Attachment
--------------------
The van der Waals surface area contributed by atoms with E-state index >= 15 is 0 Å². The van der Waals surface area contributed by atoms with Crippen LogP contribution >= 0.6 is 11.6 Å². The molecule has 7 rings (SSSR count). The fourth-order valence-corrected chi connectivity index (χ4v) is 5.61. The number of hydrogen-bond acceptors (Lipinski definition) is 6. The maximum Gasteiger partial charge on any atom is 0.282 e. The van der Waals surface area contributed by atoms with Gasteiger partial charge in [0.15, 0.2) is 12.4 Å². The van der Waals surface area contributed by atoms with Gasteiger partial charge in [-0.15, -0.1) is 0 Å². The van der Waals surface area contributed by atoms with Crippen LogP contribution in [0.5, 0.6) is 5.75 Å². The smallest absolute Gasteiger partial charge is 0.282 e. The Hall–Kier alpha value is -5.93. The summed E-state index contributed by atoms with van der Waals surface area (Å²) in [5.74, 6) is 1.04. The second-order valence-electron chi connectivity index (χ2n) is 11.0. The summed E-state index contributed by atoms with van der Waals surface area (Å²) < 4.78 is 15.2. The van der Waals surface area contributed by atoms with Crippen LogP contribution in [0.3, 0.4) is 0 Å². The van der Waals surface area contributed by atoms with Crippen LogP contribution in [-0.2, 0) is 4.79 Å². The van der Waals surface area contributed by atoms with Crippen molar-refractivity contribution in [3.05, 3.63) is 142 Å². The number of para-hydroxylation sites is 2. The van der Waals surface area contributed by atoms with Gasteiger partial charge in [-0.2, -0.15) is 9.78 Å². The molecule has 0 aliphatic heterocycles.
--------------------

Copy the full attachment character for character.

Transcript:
The van der Waals surface area contributed by atoms with E-state index >= 15 is 0 Å². The van der Waals surface area contributed by atoms with Crippen LogP contribution >= 0.6 is 11.6 Å². The molecule has 7 rings (SSSR count). The fourth-order valence-corrected chi connectivity index (χ4v) is 5.61. The number of hydrogen-bond acceptors (Lipinski definition) is 6. The maximum Gasteiger partial charge on any atom is 0.282 e. The van der Waals surface area contributed by atoms with Gasteiger partial charge in [0.15, 0.2) is 12.4 Å². The van der Waals surface area contributed by atoms with Gasteiger partial charge in [-0.15, -0.1) is 0 Å². The van der Waals surface area contributed by atoms with Crippen LogP contribution in [0.5, 0.6) is 5.75 Å². The smallest absolute Gasteiger partial charge is 0.282 e. The Hall–Kier alpha value is -5.93. The summed E-state index contributed by atoms with van der Waals surface area (Å²) in [5.74, 6) is 1.04. The second-order valence-electron chi connectivity index (χ2n) is 11.0. The summed E-state index contributed by atoms with van der Waals surface area (Å²) < 4.78 is 15.2. The van der Waals surface area contributed by atoms with Crippen LogP contribution in [0.3, 0.4) is 0 Å². The van der Waals surface area contributed by atoms with Crippen LogP contribution in [-0.2, 0) is 4.79 Å². The van der Waals surface area contributed by atoms with Crippen molar-refractivity contribution in [3.05, 3.63) is 142 Å². The number of para-hydroxylation sites is 2. The van der Waals surface area contributed by atoms with Gasteiger partial charge in [-0.2, -0.15) is 9.78 Å². The molecule has 0 aliphatic heterocycles.